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Crimea Worsens Economic Crisis

Published: April 30, 2014 (Issue # 1808)


It is no simple task foreconomists tocalculate thecosts ofRussias current foreign policy course, thelosses resulting fromfrightened investors andcreditors andthe damage that sanctions will cause. Some claim that any lack ofenthusiasm forthe economy however justifiable is patently unpatriotic. Others hold just theopposite view, condemning any attempt topropose this or that economic policy given theposition inwhich Russia now finds itself.

Before seizing Crimea, thegovernment should have done more toreduce corruption andimprove theclimate forbusinesses andforeign investors. Theevents inCrimea andeastern Ukraine make both foreign anddomestic investors even more skittish. They also lower Russians faith inthe ruble andin Russian banks.

There is now aneven greater need toimprove theenvironment forbusiness andinvestors. Thequestions Russias leaders need toask themselves are: How can we give businesspeople more investment opportunities? How can we facilitate technology transfer given theworsening situation?

Under thecurrent circumstances, Russia must focus onachieving aradical reduction inthe bureaucracy forbusinesses bysimplifying all procedures. Forstarters, Moscow could simplify therules forobtaining aRussian visa andwaive theneed forcertification if imported products have already been certified inthe U.S. or theEuropean Union.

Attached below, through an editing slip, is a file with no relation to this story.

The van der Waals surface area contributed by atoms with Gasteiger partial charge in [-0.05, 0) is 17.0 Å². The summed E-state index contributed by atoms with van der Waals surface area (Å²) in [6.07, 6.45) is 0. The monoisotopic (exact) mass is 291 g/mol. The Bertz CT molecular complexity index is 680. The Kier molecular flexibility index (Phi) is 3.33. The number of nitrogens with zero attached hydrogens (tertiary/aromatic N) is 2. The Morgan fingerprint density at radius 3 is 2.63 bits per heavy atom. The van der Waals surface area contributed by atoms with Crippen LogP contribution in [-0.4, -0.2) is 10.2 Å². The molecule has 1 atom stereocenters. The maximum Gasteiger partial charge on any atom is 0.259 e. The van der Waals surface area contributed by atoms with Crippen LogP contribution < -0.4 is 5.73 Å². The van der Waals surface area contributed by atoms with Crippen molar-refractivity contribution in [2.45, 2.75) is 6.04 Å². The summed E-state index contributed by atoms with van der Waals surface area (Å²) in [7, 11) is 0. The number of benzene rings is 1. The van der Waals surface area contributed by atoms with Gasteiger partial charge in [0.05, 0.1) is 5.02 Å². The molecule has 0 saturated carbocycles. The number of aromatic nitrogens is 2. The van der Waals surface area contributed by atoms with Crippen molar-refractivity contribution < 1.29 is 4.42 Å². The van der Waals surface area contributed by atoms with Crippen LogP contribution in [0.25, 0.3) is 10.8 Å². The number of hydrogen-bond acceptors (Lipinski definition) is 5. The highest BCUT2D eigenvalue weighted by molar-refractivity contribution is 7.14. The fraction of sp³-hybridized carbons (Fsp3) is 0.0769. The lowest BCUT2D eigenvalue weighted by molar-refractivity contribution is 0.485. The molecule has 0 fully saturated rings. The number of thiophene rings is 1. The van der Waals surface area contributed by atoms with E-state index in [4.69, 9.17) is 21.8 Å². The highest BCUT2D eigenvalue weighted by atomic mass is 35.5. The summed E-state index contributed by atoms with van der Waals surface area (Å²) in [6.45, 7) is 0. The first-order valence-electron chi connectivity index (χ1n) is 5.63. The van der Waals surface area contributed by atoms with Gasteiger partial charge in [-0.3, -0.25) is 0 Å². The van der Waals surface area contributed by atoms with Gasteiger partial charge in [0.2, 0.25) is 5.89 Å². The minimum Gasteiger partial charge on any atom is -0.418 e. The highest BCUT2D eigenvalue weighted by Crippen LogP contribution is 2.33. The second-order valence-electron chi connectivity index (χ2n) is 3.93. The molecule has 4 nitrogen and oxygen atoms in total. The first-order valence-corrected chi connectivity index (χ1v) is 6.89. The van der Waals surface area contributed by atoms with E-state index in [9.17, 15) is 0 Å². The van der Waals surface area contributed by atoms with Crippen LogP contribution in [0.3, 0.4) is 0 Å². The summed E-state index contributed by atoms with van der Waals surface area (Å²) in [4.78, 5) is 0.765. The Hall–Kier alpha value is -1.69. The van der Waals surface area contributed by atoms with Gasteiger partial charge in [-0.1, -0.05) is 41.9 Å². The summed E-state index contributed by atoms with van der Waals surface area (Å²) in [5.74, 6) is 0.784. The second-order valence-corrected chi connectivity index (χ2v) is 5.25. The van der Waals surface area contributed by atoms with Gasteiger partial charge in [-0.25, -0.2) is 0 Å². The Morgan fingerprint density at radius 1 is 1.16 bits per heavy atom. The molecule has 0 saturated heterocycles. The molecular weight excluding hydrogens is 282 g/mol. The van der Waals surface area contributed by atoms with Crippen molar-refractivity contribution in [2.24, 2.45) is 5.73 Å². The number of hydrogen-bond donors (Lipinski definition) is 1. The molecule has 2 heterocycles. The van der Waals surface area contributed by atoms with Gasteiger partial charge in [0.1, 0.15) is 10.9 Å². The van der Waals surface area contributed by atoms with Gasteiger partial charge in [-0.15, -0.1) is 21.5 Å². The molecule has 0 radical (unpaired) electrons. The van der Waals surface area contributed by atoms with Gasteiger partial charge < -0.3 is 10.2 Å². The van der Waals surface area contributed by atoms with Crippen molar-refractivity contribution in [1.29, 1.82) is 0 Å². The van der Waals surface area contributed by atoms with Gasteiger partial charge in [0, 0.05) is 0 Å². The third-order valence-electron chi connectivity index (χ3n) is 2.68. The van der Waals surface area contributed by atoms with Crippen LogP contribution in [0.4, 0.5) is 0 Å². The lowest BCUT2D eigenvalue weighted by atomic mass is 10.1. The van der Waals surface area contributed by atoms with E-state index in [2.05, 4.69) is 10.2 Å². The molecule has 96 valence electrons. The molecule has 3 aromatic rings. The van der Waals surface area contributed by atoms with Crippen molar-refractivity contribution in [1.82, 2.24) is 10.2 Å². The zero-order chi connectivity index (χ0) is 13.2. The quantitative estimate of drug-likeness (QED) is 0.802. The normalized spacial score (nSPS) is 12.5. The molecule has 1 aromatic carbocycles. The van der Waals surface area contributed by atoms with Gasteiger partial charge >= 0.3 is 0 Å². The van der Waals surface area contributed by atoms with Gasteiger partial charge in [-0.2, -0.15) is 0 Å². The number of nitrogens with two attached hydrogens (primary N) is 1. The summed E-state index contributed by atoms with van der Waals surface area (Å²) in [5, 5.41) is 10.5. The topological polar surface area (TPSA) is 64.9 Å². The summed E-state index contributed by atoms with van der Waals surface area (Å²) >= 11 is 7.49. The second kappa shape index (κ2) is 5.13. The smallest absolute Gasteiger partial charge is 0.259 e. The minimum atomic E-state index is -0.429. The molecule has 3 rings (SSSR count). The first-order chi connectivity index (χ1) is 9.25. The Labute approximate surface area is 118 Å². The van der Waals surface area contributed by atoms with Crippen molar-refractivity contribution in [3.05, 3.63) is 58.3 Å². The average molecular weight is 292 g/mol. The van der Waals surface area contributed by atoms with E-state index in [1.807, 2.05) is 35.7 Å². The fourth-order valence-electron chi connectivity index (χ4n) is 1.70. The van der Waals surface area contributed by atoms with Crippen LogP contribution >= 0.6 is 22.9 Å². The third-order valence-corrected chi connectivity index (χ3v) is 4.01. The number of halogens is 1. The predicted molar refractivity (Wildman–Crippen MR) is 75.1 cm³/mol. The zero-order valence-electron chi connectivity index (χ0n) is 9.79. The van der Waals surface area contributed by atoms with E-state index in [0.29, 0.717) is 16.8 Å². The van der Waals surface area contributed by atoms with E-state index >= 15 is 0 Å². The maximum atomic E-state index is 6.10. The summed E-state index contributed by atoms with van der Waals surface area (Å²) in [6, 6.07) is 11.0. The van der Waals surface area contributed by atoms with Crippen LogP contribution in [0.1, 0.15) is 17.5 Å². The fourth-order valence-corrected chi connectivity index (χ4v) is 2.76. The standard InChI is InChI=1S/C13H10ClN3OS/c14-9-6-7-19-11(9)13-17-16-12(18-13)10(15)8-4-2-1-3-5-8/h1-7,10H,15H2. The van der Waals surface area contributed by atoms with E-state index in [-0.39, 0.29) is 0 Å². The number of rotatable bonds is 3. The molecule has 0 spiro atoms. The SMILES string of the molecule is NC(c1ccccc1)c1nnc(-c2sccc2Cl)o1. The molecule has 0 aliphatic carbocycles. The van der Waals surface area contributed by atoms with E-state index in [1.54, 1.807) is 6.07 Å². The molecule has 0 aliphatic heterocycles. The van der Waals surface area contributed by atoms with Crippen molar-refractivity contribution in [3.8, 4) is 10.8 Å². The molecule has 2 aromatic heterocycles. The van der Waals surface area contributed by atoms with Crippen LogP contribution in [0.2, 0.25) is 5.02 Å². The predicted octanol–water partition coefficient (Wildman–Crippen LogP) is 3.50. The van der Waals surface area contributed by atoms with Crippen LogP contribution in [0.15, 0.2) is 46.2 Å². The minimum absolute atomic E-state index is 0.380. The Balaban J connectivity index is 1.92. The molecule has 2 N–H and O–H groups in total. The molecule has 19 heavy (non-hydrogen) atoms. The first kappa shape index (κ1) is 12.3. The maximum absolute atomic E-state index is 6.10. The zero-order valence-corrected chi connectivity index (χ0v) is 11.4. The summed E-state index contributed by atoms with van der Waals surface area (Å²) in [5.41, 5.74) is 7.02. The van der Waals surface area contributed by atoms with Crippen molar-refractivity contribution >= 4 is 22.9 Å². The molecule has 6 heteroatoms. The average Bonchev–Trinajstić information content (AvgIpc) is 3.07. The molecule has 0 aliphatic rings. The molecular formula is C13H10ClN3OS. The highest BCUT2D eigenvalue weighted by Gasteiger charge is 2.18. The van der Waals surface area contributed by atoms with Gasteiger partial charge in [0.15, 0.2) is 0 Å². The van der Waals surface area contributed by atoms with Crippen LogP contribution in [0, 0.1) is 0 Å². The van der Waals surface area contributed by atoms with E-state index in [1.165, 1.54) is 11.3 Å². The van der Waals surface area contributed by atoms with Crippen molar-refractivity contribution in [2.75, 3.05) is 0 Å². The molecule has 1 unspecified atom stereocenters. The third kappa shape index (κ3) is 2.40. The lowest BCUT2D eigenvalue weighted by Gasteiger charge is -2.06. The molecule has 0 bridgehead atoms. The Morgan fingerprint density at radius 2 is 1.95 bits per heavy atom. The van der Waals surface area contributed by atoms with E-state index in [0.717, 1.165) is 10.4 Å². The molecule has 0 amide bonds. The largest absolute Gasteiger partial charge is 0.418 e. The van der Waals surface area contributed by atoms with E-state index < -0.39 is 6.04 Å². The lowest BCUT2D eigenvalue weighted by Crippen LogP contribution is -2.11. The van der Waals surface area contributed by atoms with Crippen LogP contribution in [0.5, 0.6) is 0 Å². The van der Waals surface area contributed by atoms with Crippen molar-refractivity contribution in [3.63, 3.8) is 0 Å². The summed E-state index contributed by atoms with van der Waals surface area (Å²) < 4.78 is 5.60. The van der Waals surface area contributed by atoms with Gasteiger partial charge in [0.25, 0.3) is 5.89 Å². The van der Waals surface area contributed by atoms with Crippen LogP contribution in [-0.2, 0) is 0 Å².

Instead, it seems that authorities are competing with each other tosee who can do themost harm tothe economy. One top Russian official proposed selling off thecountrys dollar andeuro reserves without explaining how they would be replaced. Perhaps he would prefer theyen andyuan. But aquick look atthe currencies preferred bythe central banks ofother countries is enough toshow that they are far less reliable. Maybe he feels Russia should keep its money ingold.

Forevery difficult andcomplex situation, leaders should respond with better andmore responsible economic policy andnot just make matters worse.

Konstantin Sonin, acolumnist forVedomosti, is Professor ofEconomics andVice Rector atthe Higher School ofEconomics inMoscow.





 


ALL ABOUT TOWN

Friday, Jan. 30 through Wednesday, Feb. 4



A retrospective of the films of Roman Polanski starts today at Loft-Project Etagi, 74 Ligovsky Prospekt, with a screening of Repulsion at 7 p.m. and Rosemarys Baby at 9:15 p.m. The series runs through Feb. 4 and will include Polanski's eminently creepy The Tenant, the cult comedy The Fearless Vampire Killers and Cul-de-sac among others. Tickets are 150-200 rubles and the complete schedule is available at www.vk.com/artpokaz/



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